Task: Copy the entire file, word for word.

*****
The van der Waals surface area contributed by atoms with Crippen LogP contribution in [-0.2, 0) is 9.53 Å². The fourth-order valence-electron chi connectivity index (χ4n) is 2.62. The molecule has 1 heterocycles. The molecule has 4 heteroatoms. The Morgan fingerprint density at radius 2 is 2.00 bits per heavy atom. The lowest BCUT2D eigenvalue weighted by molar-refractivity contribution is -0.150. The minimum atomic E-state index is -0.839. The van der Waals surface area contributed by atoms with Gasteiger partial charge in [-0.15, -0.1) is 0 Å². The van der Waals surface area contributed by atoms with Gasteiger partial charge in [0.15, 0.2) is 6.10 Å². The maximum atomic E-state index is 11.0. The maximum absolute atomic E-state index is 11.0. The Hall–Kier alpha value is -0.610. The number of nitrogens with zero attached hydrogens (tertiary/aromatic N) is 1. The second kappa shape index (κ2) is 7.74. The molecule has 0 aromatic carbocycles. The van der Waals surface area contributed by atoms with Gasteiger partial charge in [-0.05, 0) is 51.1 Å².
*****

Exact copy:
The van der Waals surface area contributed by atoms with Crippen LogP contribution in [-0.2, 0) is 9.53 Å². The fourth-order valence-electron chi connectivity index (χ4n) is 2.62. The molecule has 1 heterocycles. The molecule has 4 heteroatoms. The Morgan fingerprint density at radius 2 is 2.00 bits per heavy atom. The lowest BCUT2D eigenvalue weighted by molar-refractivity contribution is -0.150. The minimum atomic E-state index is -0.839. The van der Waals surface area contributed by atoms with Gasteiger partial charge in [-0.15, -0.1) is 0 Å². The van der Waals surface area contributed by atoms with Gasteiger partial charge in [0.15, 0.2) is 6.10 Å². The maximum atomic E-state index is 11.0. The maximum absolute atomic E-state index is 11.0. The Hall–Kier alpha value is -0.610. The number of nitrogens with zero attached hydrogens (tertiary/aromatic N) is 1. The second kappa shape index (κ2) is 7.74. The molecule has 0 aromatic carbocycles. The van der Waals surface area contributed by atoms with Gasteiger partial charge in [-0.05, 0) is 51.1 Å².